Posts Tagged ‘ mercury ’

Parents Daily News Roundup

Tuesday, October 9th, 2012

Goody Blog Daily News Roundup

New Field of Developmental Neuroscience Changes Our Understanding of Early Years of Human Life
For the first time, scientists have amassed a large collection of research that looks “under the skin,” to examine how and why experiences interact with biology starting before birth to affect a life course. (via Science Daily)

Mother’s Fish, Mercury Intake Tied to Kids’ ADHD Risk: Study
Children’s risk of developing attention-deficit/hyperactivity disorder (ADHD) later in life may be tied to how much fish their mothers ate while pregnant, according to a U.S. study. (via Reuters)

New Test Can Diagnose Genetic Disorders in Infants in 50 Hours
Too often, newborns die of genetic diseases before doctors even know what’s to blame. Now scientists have found a way to decode those babies’ DNA in just days instead of weeks, moving gene-mapping closer to routine medical care. (via AP)

Meningitis Outbreak Stirs Calls for FDA Pharmacy Oversight
A deadly U.S. meningitis outbreak tied to contaminated steroid shots should spur new legislation to regulate how pharmacies mix and dose drugs, experts said on Monday. (via Reuters)

CT Scans of Kids in ER With Stomach Pain Skyrockets
The use of CT scans on children being brought to emergency rooms with abdominal pain has skyrocketed, new research reveals. (via U.S. News and World Report)

Add a Comment

Parents Daily News Roundup

Thursday, September 20th, 2012

Goody Blog Daily News Roundup

The First Drug that Could Ease Social Withdrawal in Autism
An experimental drug that helps people with Fragile X syndrome showed promising results for a treatment for autism. (via Time)

Weight and Taste Sensitivity Are Linked, New Study Says
Obese children have less sensitive taste buds than kids of normal weight, and that may drive them to eat more. (via ABC News)

Study Finds Concerning Levels of Arsenic in Rice
After testing more than 200 samples of rice products, researchers found measurable amounts of arsenic in almost every single one. (via CBS News)

Cancers on the Rise in Pregnant Women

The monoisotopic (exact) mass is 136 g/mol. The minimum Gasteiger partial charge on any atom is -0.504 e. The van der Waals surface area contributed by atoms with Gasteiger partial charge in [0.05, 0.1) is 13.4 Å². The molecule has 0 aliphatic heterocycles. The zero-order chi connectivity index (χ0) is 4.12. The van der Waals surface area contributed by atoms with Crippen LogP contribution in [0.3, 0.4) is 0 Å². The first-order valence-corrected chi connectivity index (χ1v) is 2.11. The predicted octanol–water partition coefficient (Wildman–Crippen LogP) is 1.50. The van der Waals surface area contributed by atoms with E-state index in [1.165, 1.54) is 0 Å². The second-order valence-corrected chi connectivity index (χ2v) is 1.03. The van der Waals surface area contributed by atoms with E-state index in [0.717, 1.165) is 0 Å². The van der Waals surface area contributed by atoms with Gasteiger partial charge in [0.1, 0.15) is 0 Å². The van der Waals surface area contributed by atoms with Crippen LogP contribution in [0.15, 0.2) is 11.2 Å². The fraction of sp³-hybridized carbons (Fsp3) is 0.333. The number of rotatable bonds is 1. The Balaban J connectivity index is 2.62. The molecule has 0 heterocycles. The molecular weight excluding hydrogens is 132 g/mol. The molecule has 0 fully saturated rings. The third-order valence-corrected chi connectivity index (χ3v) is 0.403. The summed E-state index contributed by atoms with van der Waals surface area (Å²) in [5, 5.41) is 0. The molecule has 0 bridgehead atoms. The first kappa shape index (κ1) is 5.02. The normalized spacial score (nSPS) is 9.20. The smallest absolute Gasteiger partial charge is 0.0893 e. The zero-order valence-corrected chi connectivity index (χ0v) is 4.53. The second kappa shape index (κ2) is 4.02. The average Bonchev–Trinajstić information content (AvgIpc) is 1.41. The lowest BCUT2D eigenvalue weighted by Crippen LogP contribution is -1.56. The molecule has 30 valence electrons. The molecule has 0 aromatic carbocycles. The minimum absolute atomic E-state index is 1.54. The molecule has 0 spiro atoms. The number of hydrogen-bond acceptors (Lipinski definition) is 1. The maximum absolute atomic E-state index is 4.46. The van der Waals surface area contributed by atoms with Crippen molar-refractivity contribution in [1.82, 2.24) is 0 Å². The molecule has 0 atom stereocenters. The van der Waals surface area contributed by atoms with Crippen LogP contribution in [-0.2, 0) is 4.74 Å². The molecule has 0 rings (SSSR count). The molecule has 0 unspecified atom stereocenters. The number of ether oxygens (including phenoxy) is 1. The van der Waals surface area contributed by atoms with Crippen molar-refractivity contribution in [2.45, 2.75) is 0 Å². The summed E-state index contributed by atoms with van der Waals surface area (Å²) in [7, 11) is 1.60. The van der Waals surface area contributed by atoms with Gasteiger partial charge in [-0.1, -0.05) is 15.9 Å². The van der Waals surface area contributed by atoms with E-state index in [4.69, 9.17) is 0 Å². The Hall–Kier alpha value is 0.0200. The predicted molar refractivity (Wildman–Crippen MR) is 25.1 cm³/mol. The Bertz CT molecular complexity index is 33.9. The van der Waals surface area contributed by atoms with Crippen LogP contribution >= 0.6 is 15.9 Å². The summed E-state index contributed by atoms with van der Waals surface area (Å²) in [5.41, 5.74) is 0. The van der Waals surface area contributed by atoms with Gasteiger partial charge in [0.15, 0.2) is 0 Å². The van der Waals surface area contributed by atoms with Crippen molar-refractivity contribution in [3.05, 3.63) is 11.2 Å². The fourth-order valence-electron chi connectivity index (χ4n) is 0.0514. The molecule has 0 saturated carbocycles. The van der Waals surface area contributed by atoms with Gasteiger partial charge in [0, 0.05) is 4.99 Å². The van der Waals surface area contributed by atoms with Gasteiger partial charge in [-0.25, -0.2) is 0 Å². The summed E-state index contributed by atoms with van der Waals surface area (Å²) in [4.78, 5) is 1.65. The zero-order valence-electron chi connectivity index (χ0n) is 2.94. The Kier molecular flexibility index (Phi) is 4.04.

The number of pregnant women diagnosed with cancer has increased over the past few decades, likely due to the older age of expectant mothers and better detection methods. (via Reuters)

Report: Kids Should Only Eat Tuna Once a Month
New research suggests that kids should only eat light tuna once or twice a month to keep their mercury intake at a safe level. (via CNN)

Add a Comment

Daily News Roundup

Wednesday, December 8th, 2010

Even kids who play sports don’t exercise enough
On average, kids enrolled in soccer, baseball or softball exercised heavily for only 45 minutes during practice — 15 minutes less than the amount recommended by national guidelines. (MSNBC)

A winter birthday may affect your biological clock
The finding is the first of its kind in mammals, and could explain why people born in the winter are at higher risk for mental health disorders including bipolar depression, schizophrenia and seasonal affective disorder. (MSNBC)

Study links cell phones to child misbehavior
Researchers studying the health effects of cellphones say they have found evidence that when pregnant women use them regularly, their children are more likely to have behavioral problems. (MSNBC)

Study finds bisphenol A (BPA) on money
A new report says Bisphenol A (BPA), the controversial hormone disrupting chemical widely used in plastics, is turning up in an unlikely place–the money in your wallet. (Paging Dr. Gupta)

Consumers Union raises concerns about mercury in tuna
Younger women and children should limit the amount of tuna they eat and pregnant women should not eat tuna at all, because of mercury levels found in the canned and packaged fish, says  new report in the January 2011 issue of Consumer Reports. (Paging Dr. Gupta)

Children’s Hospitals Lose Some Drug Discounts
In an unintended consequence of the new health care law, drug companies have begun notifying children’s hospitals around the country that they no longer qualify for large discounts on drugs used to treat rare medical conditions. (New York Times)

Add a Comment